Most artist types work for free. Screenwriters send out spec scripts, painters create non-commissioned masterpieces, poets keep journals filled with brilliance no one may ever see, and actors devote hundreds of hours to character development only to step out onto a dark stage in front of a welcoming audience of a dozen patrons, maybe.

Certainly, by choosing to pursue this line of work (and aspiring to do so in a major market as opposed to sticking with the “Let’s Put on a Show!” big fish vibe of your hometown), you know you’ve signed up to work for free more often than folks in any other profession. But that doesn’t mean you should always give it away. Definitely (and thankfully) there are times when you should choose not to work for free. And there are those times when the benefits to working for free far outweigh any stipend you’d likely receive, were you to hold out for such a thing (and believe me, most often, there’s nothing to hold out for. Someone else will do the job for free if you won’t).

So, let’s break it down. What are the circumstances under which you should, absolutely, choose to trade your work for no financial gain?

Professional Experience

If you’ve never been on a set, certainly, you’ll want to work for free when you are being given an opportunity to learn from professionals who’ve invited you to play “for real.” If you don’t know the difference between a grip and a gaffer, I recommend you consider volunteering to work as a production assistant (a PA) on a friend’s film someday, just so you can begin to learn who the players are on any given set. This is the same reason extra work can be such a beneficial choice, at the beginning of your acting career. You will spend hours on a professional set without being asked to do much more than wait (a lot) and then stand or sit where you’re told when you’re told to do so. If you’re wise, you’ll take the opportunity to learn from as many “old pros” on the set as possible (and I don’t mean the careerists who sit around and complain or gossip).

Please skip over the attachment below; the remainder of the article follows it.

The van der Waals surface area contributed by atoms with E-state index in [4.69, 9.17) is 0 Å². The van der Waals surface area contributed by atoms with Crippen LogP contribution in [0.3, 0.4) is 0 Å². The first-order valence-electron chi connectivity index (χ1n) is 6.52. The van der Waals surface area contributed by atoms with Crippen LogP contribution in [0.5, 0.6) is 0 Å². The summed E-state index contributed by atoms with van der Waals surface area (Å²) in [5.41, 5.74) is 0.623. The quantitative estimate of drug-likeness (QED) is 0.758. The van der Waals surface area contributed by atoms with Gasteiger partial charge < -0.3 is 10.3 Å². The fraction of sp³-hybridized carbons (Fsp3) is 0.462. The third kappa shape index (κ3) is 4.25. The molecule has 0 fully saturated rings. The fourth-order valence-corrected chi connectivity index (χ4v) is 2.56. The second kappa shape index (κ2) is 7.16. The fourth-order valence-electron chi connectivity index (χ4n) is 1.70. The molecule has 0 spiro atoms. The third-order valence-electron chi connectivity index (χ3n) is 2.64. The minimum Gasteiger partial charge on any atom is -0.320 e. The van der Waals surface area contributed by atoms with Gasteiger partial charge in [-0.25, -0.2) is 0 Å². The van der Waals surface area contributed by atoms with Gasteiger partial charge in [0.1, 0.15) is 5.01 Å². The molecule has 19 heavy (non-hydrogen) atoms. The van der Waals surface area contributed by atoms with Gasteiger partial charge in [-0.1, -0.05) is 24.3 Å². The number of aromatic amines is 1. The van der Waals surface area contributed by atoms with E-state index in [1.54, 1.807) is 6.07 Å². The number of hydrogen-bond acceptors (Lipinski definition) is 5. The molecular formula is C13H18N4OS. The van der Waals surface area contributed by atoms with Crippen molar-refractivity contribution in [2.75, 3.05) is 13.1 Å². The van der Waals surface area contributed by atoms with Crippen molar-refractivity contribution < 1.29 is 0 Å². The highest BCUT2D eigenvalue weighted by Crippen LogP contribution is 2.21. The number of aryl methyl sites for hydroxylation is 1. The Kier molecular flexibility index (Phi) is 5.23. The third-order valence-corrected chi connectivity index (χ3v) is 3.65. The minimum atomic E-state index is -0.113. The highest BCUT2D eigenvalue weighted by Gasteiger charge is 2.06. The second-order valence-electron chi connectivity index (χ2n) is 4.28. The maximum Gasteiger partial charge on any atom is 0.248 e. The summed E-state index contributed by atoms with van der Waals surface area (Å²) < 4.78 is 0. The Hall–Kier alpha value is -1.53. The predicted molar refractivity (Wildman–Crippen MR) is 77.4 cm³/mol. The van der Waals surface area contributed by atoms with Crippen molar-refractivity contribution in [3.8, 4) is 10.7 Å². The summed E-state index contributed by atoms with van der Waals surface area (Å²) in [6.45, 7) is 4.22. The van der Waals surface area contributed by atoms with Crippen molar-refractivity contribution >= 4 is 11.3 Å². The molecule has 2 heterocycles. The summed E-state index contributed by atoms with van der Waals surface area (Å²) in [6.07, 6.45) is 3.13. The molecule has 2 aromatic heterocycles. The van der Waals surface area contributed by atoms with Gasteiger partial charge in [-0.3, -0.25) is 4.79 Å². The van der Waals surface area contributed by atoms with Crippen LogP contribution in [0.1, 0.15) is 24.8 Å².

Credit

If your resumé is light on text and heavy on white space, you need to build your credits (along with your training, of course). Doing a project for free in exchange for “copy, credit, meals” (which means you’ll get a copy of the finished product, credit in the finished product, and meals while on the set) is a great tradeoff for the beginning actor. In a short student film, for example, a new actor is much more likely to get a leading role than he would be in a studio feature film. When you’re building your resumé (and proving that filmmakers can begin to take a risk on you), credit is one of the most valuable items you can get in-trade for your work.

Material

“Material” covers two things: you need material (like you need the credit, above) and you love the material you’re being asked to work on. Assuming we’re talking about the former, remember that just as you build your resumé with credits, you build your demo reel with copies of your work. At the beginning, that could mean quite a bit of work you did for free. Make sure, at the very beginning of the commitment, to verify the contact information for the person in charge of getting your copy to you. I know you aren’t thinking, in the honeymoon stages of being cast, that anyone would ever forget to fulfill a commitment to provide material in exchange for all of that hard work you did for free. Well, believe me, it can (and will) happen. So, get that producer’s contact info up front and stay in touch throughout the post-production phase.